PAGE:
Wow. That verse pretty much sums up our current culture of outrage with cable TV news and social media only fanning the flames. The poem goes on to describe the costs of violence and futility of  idols and ends on the all-important reminder:
But the Lord is in his holy temple;
    let all the earth keep silence before him!” (2:20)

Chapter 3 is Habakkuk’s prayer, which is pretty much a psalm of praise in which God rescues Israel from its enemies, as e.g.:
You came forth to save your people,
    to save your anointed.
You crushed the head of the wicked house,
    laying it bare from foundation to roof.” (3:13)

This chapter is more proof that human nature is immutable and wickedness is endemic, but also that we need to remember that God still rules even when the culture seems to be collapsing around us. It is in this obscure little book where we find enormous encouragement. God still rules and because of that we can rejoice:
yet I will rejoice in the Lord;
    I will exult in the God of my salvation.
God, the Lord, is my strength;
    he makes my feet like the feet of a deer,
    and makes me tread upon the heights.” (3:18, 19)

Revelation 16:1–11: Here come the seven bowls of God’s wrath about to be poured out on the earth. This section certainly echoes the plagues that God brought on Egypt in the efforts to release the Israelites. John seems to be really enjoying himself as he describes the woes about to come on to those who rejected God. It’s pretty much like what we just read in Habakkuk, but with more dramatic flourish. The bowls come in order as a kind of anti-creation story as God dismantles his creation:

  1. Foul and painful sores “on those who had the mark of the beast and who worshiped its image.” (2)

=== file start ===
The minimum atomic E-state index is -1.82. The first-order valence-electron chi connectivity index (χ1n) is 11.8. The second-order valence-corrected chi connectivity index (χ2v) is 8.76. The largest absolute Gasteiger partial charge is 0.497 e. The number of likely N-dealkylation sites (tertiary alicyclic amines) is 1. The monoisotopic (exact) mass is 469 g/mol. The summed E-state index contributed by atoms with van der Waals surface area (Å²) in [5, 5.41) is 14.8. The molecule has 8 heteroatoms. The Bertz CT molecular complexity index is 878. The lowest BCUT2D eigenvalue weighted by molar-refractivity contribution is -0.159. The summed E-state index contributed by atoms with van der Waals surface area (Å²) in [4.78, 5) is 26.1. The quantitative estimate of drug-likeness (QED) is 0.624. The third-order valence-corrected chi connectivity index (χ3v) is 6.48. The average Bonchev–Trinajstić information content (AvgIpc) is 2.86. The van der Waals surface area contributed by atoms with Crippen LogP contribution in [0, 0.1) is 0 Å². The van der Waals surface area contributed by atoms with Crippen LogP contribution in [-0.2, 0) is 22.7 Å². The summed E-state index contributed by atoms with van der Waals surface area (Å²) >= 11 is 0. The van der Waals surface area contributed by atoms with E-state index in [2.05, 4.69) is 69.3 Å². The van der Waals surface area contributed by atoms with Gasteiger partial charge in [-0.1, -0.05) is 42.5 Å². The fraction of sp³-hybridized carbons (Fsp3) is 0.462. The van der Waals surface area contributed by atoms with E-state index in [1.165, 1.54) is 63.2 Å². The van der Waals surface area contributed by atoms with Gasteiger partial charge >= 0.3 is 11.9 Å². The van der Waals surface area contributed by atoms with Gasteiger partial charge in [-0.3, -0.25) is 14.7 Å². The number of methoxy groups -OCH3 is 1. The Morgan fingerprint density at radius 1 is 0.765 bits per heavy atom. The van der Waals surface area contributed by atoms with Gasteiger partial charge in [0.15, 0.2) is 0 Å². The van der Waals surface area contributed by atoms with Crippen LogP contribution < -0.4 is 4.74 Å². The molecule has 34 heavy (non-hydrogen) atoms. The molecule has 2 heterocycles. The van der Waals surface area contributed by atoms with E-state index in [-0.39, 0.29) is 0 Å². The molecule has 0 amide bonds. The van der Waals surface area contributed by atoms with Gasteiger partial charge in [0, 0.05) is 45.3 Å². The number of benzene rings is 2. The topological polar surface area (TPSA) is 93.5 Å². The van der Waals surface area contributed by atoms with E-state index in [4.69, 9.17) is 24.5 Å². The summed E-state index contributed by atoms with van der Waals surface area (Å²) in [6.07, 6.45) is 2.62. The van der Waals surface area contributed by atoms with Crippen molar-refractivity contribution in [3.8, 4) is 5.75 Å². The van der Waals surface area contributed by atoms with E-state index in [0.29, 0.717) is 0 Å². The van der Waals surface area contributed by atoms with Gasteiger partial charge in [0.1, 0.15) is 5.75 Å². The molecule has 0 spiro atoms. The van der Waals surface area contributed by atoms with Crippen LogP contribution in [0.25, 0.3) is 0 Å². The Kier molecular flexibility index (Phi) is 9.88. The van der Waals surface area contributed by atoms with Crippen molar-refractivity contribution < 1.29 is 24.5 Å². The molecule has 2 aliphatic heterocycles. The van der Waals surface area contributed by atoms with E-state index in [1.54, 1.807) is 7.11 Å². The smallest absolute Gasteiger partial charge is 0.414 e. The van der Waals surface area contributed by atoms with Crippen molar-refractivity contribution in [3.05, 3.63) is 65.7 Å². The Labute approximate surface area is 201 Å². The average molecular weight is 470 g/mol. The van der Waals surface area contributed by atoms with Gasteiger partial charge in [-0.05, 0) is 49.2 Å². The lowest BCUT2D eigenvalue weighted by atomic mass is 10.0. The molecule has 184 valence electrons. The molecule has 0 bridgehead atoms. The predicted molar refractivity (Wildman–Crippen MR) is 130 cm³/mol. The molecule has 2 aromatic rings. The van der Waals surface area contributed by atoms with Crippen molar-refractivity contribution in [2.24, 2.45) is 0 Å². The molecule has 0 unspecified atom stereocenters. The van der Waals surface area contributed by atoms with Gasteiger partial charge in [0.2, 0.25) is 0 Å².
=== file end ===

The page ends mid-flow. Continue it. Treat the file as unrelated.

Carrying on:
2. Everything the sea dies.
  3. Rivers and springs turn to blood (just like Nile did).
  4. The sun comes close to the earth and is “allowed to scorch people with fire; they were scorched by the fierce heat, but they cursed the name of God.” (8, 9)
  5. the bowl is poured “on the throne of the beast, and its kingdom was plunged into darkness; people gnawed their tongues in agony.” (10)

Even so, “and cursed the God of heaven because of their pains and sores, and they did not repent of their deeds.” (11)

We should point out that John interrupts himself between bowls 3 and 4 for a the inevitable, albeit brief, moment of worship: “I heard the angel of the waters say,

“You are just, O Holy One, who are and were,
    for you have judged these things;
because they shed the blood of saints and prophets,
    you have given them blood to drink.
It is what they deserve!” (5, 6)

This judgement is validated by the voice behind (in?) the altar in the throne room of heaven:
Yes, O Lord God, the Almighty,
    your judgments are true and just!” (7)

While John has certainly left vengeance in God’s hands, he is at pains to point out that the wicked justly deserve whatever woes that come to him. And frankly, he seems kind of happy about it. Just like Habakkuk.

There are two more bowls to come, as John points out again and again that no matter their suffering the people who worshipped the beast/ Satan did not repent. We humans are stubborn fools, aren’t we?